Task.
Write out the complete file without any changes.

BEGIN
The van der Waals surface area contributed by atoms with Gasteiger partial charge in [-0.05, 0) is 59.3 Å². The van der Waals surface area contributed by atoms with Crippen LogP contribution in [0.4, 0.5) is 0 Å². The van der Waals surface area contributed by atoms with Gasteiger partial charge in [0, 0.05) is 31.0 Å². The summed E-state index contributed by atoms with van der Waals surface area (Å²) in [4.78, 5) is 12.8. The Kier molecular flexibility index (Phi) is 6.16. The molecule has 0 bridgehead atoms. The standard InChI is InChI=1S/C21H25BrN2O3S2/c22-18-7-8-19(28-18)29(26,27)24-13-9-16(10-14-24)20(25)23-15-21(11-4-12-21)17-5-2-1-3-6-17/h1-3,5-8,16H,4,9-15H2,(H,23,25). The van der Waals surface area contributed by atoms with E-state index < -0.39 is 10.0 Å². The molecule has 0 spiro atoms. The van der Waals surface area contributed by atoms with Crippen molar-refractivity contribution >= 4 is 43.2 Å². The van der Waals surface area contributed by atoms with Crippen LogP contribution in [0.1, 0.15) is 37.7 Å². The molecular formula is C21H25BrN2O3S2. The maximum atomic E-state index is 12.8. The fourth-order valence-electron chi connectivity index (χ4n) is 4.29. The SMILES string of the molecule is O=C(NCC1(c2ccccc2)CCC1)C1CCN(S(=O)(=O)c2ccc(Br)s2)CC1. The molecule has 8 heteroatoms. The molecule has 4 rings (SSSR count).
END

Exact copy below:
The van der Waals surface area contributed by atoms with Gasteiger partial charge in [-0.05, 0) is 59.3 Å². The van der Waals surface area contributed by atoms with Crippen LogP contribution in [0.4, 0.5) is 0 Å². The van der Waals surface area contributed by atoms with Gasteiger partial charge in [0, 0.05) is 31.0 Å². The summed E-state index contributed by atoms with van der Waals surface area (Å²) in [4.78, 5) is 12.8. The Kier molecular flexibility index (Phi) is 6.16. The molecule has 0 bridgehead atoms. The standard InChI is InChI=1S/C21H25BrN2O3S2/c22-18-7-8-19(28-18)29(26,27)24-13-9-16(10-14-24)20(25)23-15-21(11-4-12-21)17-5-2-1-3-6-17/h1-3,5-8,16H,4,9-15H2,(H,23,25). The van der Waals surface area contributed by atoms with E-state index < -0.39 is 10.0 Å². The molecule has 0 spiro atoms. The van der Waals surface area contributed by atoms with Crippen molar-refractivity contribution >= 4 is 43.2 Å². The van der Waals surface area contributed by atoms with Crippen LogP contribution in [0.1, 0.15) is 37.7 Å². The molecular formula is C21H25BrN2O3S2. The maximum atomic E-state index is 12.8. The fourth-order valence-electron chi connectivity index (χ4n) is 4.29. The SMILES string of the molecule is O=C(NCC1(c2ccccc2)CCC1)C1CCN(S(=O)(=O)c2ccc(Br)s2)CC1. The molecule has 8 heteroatoms. The molecule has 4 rings (SSSR count).